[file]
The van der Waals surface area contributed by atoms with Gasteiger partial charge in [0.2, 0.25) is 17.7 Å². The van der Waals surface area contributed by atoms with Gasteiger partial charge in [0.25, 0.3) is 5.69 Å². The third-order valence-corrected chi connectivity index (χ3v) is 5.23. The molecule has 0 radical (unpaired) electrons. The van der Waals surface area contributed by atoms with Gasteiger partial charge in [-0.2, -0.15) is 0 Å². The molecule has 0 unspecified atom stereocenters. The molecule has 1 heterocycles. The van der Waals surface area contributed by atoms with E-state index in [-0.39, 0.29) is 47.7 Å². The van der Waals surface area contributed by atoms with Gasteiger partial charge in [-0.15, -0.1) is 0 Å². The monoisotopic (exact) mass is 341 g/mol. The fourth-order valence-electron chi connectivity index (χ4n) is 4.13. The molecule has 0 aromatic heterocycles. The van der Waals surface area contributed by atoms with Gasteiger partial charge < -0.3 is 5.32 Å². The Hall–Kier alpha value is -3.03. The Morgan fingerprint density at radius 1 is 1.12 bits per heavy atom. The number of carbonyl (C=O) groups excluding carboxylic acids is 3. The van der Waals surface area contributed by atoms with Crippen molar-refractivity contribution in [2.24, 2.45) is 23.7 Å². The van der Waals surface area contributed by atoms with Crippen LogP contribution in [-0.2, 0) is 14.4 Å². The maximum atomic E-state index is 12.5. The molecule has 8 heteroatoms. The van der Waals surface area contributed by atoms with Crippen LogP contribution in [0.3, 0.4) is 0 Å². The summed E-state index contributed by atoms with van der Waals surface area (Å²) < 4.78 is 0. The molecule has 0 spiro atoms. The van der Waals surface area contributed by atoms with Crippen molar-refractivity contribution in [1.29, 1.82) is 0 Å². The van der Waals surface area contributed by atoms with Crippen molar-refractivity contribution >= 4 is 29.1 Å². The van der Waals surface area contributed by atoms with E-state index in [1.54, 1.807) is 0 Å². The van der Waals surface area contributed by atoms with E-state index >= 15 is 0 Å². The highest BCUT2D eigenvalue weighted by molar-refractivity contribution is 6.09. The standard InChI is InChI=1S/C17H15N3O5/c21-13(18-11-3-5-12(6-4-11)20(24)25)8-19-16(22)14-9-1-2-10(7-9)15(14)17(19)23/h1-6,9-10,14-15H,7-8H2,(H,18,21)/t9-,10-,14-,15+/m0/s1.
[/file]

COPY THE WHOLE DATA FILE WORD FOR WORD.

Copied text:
The van der Waals surface area contributed by atoms with Gasteiger partial charge in [0.2, 0.25) is 17.7 Å². The van der Waals surface area contributed by atoms with Gasteiger partial charge in [0.25, 0.3) is 5.69 Å². The third-order valence-corrected chi connectivity index (χ3v) is 5.23. The molecule has 0 radical (unpaired) electrons. The van der Waals surface area contributed by atoms with Gasteiger partial charge in [-0.2, -0.15) is 0 Å². The molecule has 0 unspecified atom stereocenters. The molecule has 1 heterocycles. The van der Waals surface area contributed by atoms with E-state index in [-0.39, 0.29) is 47.7 Å². The van der Waals surface area contributed by atoms with Gasteiger partial charge in [-0.15, -0.1) is 0 Å². The monoisotopic (exact) mass is 341 g/mol. The fourth-order valence-electron chi connectivity index (χ4n) is 4.13. The molecule has 0 aromatic heterocycles. The van der Waals surface area contributed by atoms with Gasteiger partial charge < -0.3 is 5.32 Å². The Hall–Kier alpha value is -3.03. The Morgan fingerprint density at radius 1 is 1.12 bits per heavy atom. The number of carbonyl (C=O) groups excluding carboxylic acids is 3. The van der Waals surface area contributed by atoms with Crippen molar-refractivity contribution in [2.24, 2.45) is 23.7 Å². The van der Waals surface area contributed by atoms with Crippen LogP contribution in [-0.2, 0) is 14.4 Å². The maximum atomic E-state index is 12.5. The molecule has 8 heteroatoms. The van der Waals surface area contributed by atoms with Crippen LogP contribution in [0.3, 0.4) is 0 Å². The summed E-state index contributed by atoms with van der Waals surface area (Å²) < 4.78 is 0. The molecule has 0 spiro atoms. The van der Waals surface area contributed by atoms with Crippen molar-refractivity contribution in [1.29, 1.82) is 0 Å². The van der Waals surface area contributed by atoms with Crippen molar-refractivity contribution >= 4 is 29.1 Å². The van der Waals surface area contributed by atoms with E-state index in [1.54, 1.807) is 0 Å². The van der Waals surface area contributed by atoms with E-state index >= 15 is 0 Å². The highest BCUT2D eigenvalue weighted by molar-refractivity contribution is 6.09. The standard InChI is InChI=1S/C17H15N3O5/c21-13(18-11-3-5-12(6-4-11)20(24)25)8-19-16(22)14-9-1-2-10(7-9)15(14)17(19)23/h1-6,9-10,14-15H,7-8H2,(H,18,21)/t9-,10-,14-,15+/m0/s1.